NEW ORLEANS, Louisiana, (AFP) -President George W. Bush again took the blame for the government”s flawed response to Hurricane Katrina but promised one of the biggest rebuilding efforts the world has ever seen in the disaster zone.
As the US leader promised a drastic safety review for every US city, the New Orleans” mayor said residents could start returning to the stricken city this weekend.
"The system, at every level of government, was not well coordinated, and was overwhelmed in the first few days," Bush said in a prime-time speech to the nation from Jackson Square in New Orleans” historic French Quarter.
Setting out a recovery plan from the destructive August 29 storm for which the death toll reached 792 on Thursday, Bush said: "Four years after the frightening experience of September 11, Americans have every right to expect a more effective response in a time of emergency.
"When the federal government fails to meet such an obligation, I as president am responsible for the problem, and for the solution."
Bush ordered a sweeping review of disaster-response plans in every major US city. "I consider detailed emergency planning to be a national security priority," Bush said.
The president gave no detail how much on top of the 62 billion dollars alloted by Congress, but vowed: "The work that has begun in the Gulf Coast region will be one of the largest reconstruction efforts the world has ever seen."
Amid criticism of the treatment of New Orleans” poor blacks who made up the majority of the tens of thousands stranded in the city, Bush made a point of emphasizing that special help had to be given to African-Americans in the rebuilding.
With the cleanup gathering pace — though not all bodies found — New Orleans mayor Ray Nagin said business owners could start to return to the city from Saturday.
"The city of New Orleans, starting this weekend, will start to breathe again," Nagin told a press conference.
"We will have life. We will have commerce. We will have people getting back into their normal modes of operation."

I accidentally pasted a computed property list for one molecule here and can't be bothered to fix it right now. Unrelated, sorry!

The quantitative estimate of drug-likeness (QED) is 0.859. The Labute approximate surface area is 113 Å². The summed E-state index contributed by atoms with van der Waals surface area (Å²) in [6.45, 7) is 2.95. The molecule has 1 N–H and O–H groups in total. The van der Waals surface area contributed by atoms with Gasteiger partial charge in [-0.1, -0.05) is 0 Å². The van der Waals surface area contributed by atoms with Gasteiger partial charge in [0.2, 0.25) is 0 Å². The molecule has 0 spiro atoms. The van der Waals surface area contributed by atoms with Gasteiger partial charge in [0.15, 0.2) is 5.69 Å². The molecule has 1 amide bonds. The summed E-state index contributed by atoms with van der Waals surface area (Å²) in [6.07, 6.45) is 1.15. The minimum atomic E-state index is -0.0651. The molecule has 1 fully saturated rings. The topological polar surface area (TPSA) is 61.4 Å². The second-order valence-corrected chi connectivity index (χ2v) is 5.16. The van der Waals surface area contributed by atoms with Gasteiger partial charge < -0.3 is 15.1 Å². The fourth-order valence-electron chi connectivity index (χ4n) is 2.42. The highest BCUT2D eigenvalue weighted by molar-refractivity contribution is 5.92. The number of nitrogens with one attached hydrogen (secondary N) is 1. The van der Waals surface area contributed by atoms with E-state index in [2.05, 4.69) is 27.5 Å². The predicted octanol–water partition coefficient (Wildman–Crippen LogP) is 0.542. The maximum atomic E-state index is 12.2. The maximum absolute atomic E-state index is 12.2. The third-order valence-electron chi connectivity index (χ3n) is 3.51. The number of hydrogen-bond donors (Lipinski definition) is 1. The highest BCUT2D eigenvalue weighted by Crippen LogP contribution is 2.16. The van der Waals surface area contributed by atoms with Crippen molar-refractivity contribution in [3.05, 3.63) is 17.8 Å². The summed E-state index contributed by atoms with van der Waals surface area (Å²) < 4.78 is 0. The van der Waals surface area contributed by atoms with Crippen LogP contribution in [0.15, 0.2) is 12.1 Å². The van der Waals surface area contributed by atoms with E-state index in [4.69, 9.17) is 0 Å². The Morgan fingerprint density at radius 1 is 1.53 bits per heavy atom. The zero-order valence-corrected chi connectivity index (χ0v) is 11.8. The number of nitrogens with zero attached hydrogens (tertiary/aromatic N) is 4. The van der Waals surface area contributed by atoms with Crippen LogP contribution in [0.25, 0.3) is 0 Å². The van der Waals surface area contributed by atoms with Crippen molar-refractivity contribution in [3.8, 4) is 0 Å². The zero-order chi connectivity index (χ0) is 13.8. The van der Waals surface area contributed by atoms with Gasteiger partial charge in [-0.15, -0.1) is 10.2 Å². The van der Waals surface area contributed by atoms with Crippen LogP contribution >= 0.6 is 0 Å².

He added that about 180,000 residents would start returning in a phased operation from Monday.
In a phased return, authorities would concentrate on the famed French Quarter and central districts as they bid to reopen the city and a dusk-to-dawn curfew would remain.
Nagin said hospitals and special food shops would be opened and he was confident power and water supplies would be ready, though he warned that in many places the water should not be drunk or used for washing.
The number of people in emergency shelters across the United States has fallen 30,000 in four days to 111,000, authorities said. And the army expressed confidence that an operation to drain floodwater from the streets would be finished by October 2, well ahead of the original schedule.
"It”s a good day in New Orleans," the mayor declared in an upbeat mood. "The sun is shining. We”re bringing New Orleans back."
Bush was back in the region for the fourth time since the storm, as his popularity plumbed new lows, to make his proposals to rebuild the disaster zone across Alabama, Louisiana and Mississippi.
Katrina has further damaged the US president”s standing, already hit by the Iraq war.
A Wall Street Journal/NBC News poll released Thursday showed that just 40 percent of those interviewed approved of his overall performance as president, the lowest level since he took office in January 2001. Nearly 60 percent said they were unhappy with the Bush administration”s response to Hurricane Katrina.
Louisiana officials added 84 to the state”s toll taking it to 558 dead. In addition there have been 218 deaths in Mississippi, two in Alabama and 14 in Florida.
Nagin warned Wednesday that more hideous discoveries will come out of the search of abandoned houses as the flood waters recede.
Louisiana Attorney General Charles Foti has pressed negligent homicide charges against two owners of a New Orleans nursing home, where the bodies of 34 people were found.
Another grim find of 45 corpses was made on Sunday at a New Orleans hospital and a special task force has been set up to investigate some of the deaths reported.
While New Orleans made faltering steps toward recovery, Hurricane Ophelia, the seventh of the hurricane season, inflicted floods and power cuts on about 100,000 people in North Carolina on the Atlantic coast.
But it eased as the day wore on and was downgraded to a tropical storm and was expected to head back out to sea.